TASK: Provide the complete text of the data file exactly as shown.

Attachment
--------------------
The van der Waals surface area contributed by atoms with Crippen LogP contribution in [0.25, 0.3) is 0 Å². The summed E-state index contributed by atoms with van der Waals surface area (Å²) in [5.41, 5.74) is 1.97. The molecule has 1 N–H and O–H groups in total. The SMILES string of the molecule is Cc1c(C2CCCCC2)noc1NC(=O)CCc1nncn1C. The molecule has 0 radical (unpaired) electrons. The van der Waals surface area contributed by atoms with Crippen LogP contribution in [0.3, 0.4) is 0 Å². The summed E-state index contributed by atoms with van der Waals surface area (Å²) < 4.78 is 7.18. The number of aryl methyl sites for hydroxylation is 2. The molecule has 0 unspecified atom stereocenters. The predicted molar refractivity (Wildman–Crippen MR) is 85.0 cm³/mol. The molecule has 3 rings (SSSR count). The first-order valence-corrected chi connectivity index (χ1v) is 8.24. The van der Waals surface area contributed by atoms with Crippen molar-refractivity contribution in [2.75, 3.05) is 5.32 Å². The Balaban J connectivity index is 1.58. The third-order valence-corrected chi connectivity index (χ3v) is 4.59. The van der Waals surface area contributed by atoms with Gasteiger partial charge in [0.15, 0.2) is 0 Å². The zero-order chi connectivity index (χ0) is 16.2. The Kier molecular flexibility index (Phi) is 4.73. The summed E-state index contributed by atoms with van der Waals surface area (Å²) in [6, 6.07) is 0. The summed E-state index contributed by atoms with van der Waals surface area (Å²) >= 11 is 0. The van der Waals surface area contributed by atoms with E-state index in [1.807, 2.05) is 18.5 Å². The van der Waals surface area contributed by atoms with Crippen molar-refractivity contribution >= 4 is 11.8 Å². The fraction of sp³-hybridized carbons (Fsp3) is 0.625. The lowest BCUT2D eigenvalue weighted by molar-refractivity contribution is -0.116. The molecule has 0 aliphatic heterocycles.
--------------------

The van der Waals surface area contributed by atoms with Crippen LogP contribution in [0.25, 0.3) is 0 Å². The summed E-state index contributed by atoms with van der Waals surface area (Å²) in [5.41, 5.74) is 1.97. The molecule has 1 N–H and O–H groups in total. The SMILES string of the molecule is Cc1c(C2CCCCC2)noc1NC(=O)CCc1nncn1C. The molecule has 0 radical (unpaired) electrons. The van der Waals surface area contributed by atoms with Crippen LogP contribution in [0.3, 0.4) is 0 Å². The summed E-state index contributed by atoms with van der Waals surface area (Å²) < 4.78 is 7.18. The number of aryl methyl sites for hydroxylation is 2. The molecule has 0 unspecified atom stereocenters. The predicted molar refractivity (Wildman–Crippen MR) is 85.0 cm³/mol. The molecule has 3 rings (SSSR count). The first-order valence-corrected chi connectivity index (χ1v) is 8.24. The van der Waals surface area contributed by atoms with Crippen molar-refractivity contribution in [2.75, 3.05) is 5.32 Å². The Balaban J connectivity index is 1.58. The third-order valence-corrected chi connectivity index (χ3v) is 4.59. The van der Waals surface area contributed by atoms with Gasteiger partial charge in [0.15, 0.2) is 0 Å². The zero-order chi connectivity index (χ0) is 16.2. The Kier molecular flexibility index (Phi) is 4.73. The summed E-state index contributed by atoms with van der Waals surface area (Å²) in [6, 6.07) is 0. The summed E-state index contributed by atoms with van der Waals surface area (Å²) >= 11 is 0. The van der Waals surface area contributed by atoms with E-state index in [1.807, 2.05) is 18.5 Å². The van der Waals surface area contributed by atoms with Crippen molar-refractivity contribution >= 4 is 11.8 Å². The fraction of sp³-hybridized carbons (Fsp3) is 0.625. The lowest BCUT2D eigenvalue weighted by molar-refractivity contribution is -0.116. The molecule has 0 aliphatic heterocycles.